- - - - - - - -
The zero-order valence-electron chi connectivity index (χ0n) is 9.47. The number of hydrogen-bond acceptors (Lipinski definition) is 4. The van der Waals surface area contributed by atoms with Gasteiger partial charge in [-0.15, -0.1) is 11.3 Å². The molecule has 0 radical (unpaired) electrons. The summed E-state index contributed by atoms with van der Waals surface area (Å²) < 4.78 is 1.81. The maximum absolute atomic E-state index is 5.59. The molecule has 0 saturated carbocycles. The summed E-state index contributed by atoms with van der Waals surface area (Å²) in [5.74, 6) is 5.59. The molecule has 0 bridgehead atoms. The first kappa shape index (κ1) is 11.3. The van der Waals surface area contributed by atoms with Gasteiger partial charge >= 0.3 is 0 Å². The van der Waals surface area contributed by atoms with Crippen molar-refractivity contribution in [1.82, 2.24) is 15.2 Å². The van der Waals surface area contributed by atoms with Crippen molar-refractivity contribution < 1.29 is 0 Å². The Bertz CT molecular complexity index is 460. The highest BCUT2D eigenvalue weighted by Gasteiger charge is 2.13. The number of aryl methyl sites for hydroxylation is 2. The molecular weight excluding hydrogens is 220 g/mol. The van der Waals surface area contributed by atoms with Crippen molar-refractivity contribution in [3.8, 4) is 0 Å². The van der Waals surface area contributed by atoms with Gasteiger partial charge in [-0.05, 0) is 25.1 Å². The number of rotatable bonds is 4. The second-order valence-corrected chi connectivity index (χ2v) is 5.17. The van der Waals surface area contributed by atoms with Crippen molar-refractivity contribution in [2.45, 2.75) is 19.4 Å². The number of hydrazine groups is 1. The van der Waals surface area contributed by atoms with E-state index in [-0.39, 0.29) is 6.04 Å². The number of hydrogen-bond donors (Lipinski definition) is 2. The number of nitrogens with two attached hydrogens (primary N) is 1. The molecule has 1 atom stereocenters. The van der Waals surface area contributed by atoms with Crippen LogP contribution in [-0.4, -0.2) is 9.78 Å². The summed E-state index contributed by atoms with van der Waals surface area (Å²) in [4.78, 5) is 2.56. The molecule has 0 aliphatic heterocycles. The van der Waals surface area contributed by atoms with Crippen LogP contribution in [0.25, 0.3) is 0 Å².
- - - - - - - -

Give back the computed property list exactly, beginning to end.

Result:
The zero-order valence-electron chi connectivity index (χ0n) is 9.47. The number of hydrogen-bond acceptors (Lipinski definition) is 4. The van der Waals surface area contributed by atoms with Gasteiger partial charge in [-0.15, -0.1) is 11.3 Å². The molecule has 0 radical (unpaired) electrons. The summed E-state index contributed by atoms with van der Waals surface area (Å²) < 4.78 is 1.81. The maximum absolute atomic E-state index is 5.59. The molecule has 0 saturated carbocycles. The summed E-state index contributed by atoms with van der Waals surface area (Å²) in [5.74, 6) is 5.59. The molecule has 0 bridgehead atoms. The first kappa shape index (κ1) is 11.3. The van der Waals surface area contributed by atoms with Gasteiger partial charge >= 0.3 is 0 Å². The van der Waals surface area contributed by atoms with Crippen molar-refractivity contribution in [1.82, 2.24) is 15.2 Å². The van der Waals surface area contributed by atoms with Crippen molar-refractivity contribution < 1.29 is 0 Å². The Bertz CT molecular complexity index is 460. The highest BCUT2D eigenvalue weighted by Gasteiger charge is 2.13. The number of aryl methyl sites for hydroxylation is 2. The molecular weight excluding hydrogens is 220 g/mol. The van der Waals surface area contributed by atoms with Crippen molar-refractivity contribution in [3.8, 4) is 0 Å². The van der Waals surface area contributed by atoms with Gasteiger partial charge in [-0.05, 0) is 25.1 Å². The number of rotatable bonds is 4. The second-order valence-corrected chi connectivity index (χ2v) is 5.17. The van der Waals surface area contributed by atoms with Crippen molar-refractivity contribution in [2.45, 2.75) is 19.4 Å². The number of hydrazine groups is 1. The van der Waals surface area contributed by atoms with E-state index in [-0.39, 0.29) is 6.04 Å². The number of hydrogen-bond donors (Lipinski definition) is 2. The number of nitrogens with two attached hydrogens (primary N) is 1. The molecule has 1 atom stereocenters. The van der Waals surface area contributed by atoms with Crippen LogP contribution in [-0.4, -0.2) is 9.78 Å². The summed E-state index contributed by atoms with van der Waals surface area (Å²) in [4.78, 5) is 2.56. The molecule has 0 aliphatic heterocycles. The van der Waals surface area contributed by atoms with Crippen LogP contribution in [0.25, 0.3) is 0 Å².